“They tell us that we will be entering a war zone. Those are the words they use: a war zone. They employ terms like battle fatigue, tours of duty, campaign and revolution. They inform us, in quiet tones, that a fight is being waged in New Orleans for the right of return of its poor, mostly black citizens: one house, one street, one neighborhood at a time slowly following the next into a long and arduous struggle towards rehabilitation and livability. It will take forever, and if it is ever finished, it will be a miracle. We know we are not miracle workers, only volunteers — kids really. Three months earlier we sat with the rest of the country, tears welling while destruction porn looped on television around the clock and the abandoned masses waved at us from the screen. We knew something had to be done; never in our dreams thinking that it might be done by us.” New Orleans post-Katrina collaboration with photographer Bill Daniel Click here to read the full article. ARTL!ES: Issue 49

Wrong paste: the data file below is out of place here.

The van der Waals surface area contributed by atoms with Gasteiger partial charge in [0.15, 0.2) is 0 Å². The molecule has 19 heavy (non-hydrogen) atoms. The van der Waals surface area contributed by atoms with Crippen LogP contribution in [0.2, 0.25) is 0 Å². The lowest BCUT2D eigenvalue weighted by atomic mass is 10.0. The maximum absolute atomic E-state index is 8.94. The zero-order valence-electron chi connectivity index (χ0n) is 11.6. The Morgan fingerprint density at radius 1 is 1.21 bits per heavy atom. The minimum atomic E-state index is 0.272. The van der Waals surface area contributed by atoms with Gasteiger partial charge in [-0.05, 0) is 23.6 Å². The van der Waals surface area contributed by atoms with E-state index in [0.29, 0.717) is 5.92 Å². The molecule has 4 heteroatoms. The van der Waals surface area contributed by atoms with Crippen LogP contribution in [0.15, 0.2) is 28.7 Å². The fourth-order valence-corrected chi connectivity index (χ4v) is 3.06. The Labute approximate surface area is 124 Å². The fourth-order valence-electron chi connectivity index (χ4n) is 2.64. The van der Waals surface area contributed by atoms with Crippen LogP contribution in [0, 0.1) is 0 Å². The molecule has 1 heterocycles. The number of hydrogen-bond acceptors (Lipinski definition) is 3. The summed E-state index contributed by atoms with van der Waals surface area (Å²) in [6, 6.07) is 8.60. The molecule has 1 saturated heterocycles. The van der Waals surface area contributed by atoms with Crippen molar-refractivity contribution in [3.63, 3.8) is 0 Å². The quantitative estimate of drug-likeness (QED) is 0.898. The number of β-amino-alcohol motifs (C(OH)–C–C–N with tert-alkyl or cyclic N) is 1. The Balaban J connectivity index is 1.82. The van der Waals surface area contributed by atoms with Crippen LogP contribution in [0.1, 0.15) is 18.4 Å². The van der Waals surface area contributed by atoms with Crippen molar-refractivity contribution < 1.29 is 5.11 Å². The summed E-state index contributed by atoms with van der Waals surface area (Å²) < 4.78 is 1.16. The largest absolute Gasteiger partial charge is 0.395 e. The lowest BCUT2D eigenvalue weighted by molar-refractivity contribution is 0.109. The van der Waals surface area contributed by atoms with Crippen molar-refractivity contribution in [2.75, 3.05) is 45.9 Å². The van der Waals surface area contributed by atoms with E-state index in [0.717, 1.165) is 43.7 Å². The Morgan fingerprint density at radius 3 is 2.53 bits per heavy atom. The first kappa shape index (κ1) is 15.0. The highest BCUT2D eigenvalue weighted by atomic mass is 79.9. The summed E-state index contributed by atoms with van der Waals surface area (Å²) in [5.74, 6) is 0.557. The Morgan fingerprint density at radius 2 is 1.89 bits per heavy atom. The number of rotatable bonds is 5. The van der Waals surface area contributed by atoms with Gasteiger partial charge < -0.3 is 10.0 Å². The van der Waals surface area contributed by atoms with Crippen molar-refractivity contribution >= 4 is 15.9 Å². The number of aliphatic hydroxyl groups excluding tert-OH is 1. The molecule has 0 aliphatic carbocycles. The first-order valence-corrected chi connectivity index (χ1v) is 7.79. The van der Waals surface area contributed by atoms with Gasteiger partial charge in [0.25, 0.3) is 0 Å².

“Highway 50 is all mine,” I tell myself, flooring the accelerator. “I own this road.” There’s no one around to prove me wrong. Venturing out into its great desolation like an explorer searching for a new route west, I’m adrift in the ephemera of a heavy road trip: Maps and spent coffee cups are piled around me as I trace the old Pony Express Trail across the Great Basin toward the Sierra Nevada. The unbroken sky and the rolling flux of mountain range and alluvial plain have a way of reworking one’s perspective. Out here, the world dissipates like a mirage on the hot tarmac, leaving only the open highway and the promise of discovery.
Musings on Nevada’s Highway 50
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Outside Magazine: July 2003